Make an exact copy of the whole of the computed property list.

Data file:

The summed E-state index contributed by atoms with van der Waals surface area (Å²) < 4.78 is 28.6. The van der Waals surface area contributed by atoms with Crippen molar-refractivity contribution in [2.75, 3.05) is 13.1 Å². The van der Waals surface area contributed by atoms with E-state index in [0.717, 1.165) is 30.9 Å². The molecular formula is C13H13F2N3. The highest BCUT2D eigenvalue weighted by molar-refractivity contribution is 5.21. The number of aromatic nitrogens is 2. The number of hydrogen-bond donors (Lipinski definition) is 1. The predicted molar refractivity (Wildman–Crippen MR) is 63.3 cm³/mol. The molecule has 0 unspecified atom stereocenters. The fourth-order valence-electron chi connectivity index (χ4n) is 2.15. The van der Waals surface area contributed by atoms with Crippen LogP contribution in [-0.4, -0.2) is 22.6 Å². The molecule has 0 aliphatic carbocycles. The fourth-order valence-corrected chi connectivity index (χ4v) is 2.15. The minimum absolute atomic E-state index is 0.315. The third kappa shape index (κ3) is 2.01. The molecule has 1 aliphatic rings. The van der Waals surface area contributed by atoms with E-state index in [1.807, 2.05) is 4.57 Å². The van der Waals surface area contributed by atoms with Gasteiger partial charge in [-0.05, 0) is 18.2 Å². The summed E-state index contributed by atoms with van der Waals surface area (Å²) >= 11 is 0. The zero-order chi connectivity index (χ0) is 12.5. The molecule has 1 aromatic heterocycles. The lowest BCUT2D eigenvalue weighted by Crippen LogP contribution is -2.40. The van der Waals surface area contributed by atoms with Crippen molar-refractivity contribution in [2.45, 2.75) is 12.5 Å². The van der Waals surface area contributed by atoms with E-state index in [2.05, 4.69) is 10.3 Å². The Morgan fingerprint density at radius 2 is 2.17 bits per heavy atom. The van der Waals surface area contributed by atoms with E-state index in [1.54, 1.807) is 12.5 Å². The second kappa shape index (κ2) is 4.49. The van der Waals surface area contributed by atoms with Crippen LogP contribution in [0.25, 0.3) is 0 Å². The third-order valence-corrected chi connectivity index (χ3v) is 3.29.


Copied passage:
The summed E-state index contributed by atoms with van der Waals surface area (Å²) < 4.78 is 28.6. The van der Waals surface area contributed by atoms with Crippen molar-refractivity contribution in [2.75, 3.05) is 13.1 Å². The van der Waals surface area contributed by atoms with E-state index in [0.717, 1.165) is 30.9 Å². The molecular formula is C13H13F2N3. The highest BCUT2D eigenvalue weighted by molar-refractivity contribution is 5.21. The number of aromatic nitrogens is 2. The number of hydrogen-bond donors (Lipinski definition) is 1. The predicted molar refractivity (Wildman–Crippen MR) is 63.3 cm³/mol. The molecule has 0 unspecified atom stereocenters. The fourth-order valence-electron chi connectivity index (χ4n) is 2.15. The van der Waals surface area contributed by atoms with Crippen LogP contribution in [-0.4, -0.2) is 22.6 Å². The molecule has 0 aliphatic carbocycles. The fourth-order valence-corrected chi connectivity index (χ4v) is 2.15. The minimum absolute atomic E-state index is 0.315. The third kappa shape index (κ3) is 2.01. The molecule has 1 aliphatic rings. The van der Waals surface area contributed by atoms with E-state index in [1.807, 2.05) is 4.57 Å². The van der Waals surface area contributed by atoms with Gasteiger partial charge in [-0.05, 0) is 18.2 Å². The summed E-state index contributed by atoms with van der Waals surface area (Å²) >= 11 is 0. The zero-order chi connectivity index (χ0) is 12.5. The molecule has 1 aromatic heterocycles. The lowest BCUT2D eigenvalue weighted by Crippen LogP contribution is -2.40. The van der Waals surface area contributed by atoms with Crippen molar-refractivity contribution in [2.45, 2.75) is 12.5 Å². The van der Waals surface area contributed by atoms with E-state index in [2.05, 4.69) is 10.3 Å². The Morgan fingerprint density at radius 2 is 2.17 bits per heavy atom. The van der Waals surface area contributed by atoms with E-state index in [1.54, 1.807) is 12.5 Å². The second kappa shape index (κ2) is 4.49. The van der Waals surface area contributed by atoms with Crippen LogP contribution in [0.25, 0.3) is 0 Å². The third-order valence-corrected chi connectivity index (χ3v) is 3.29.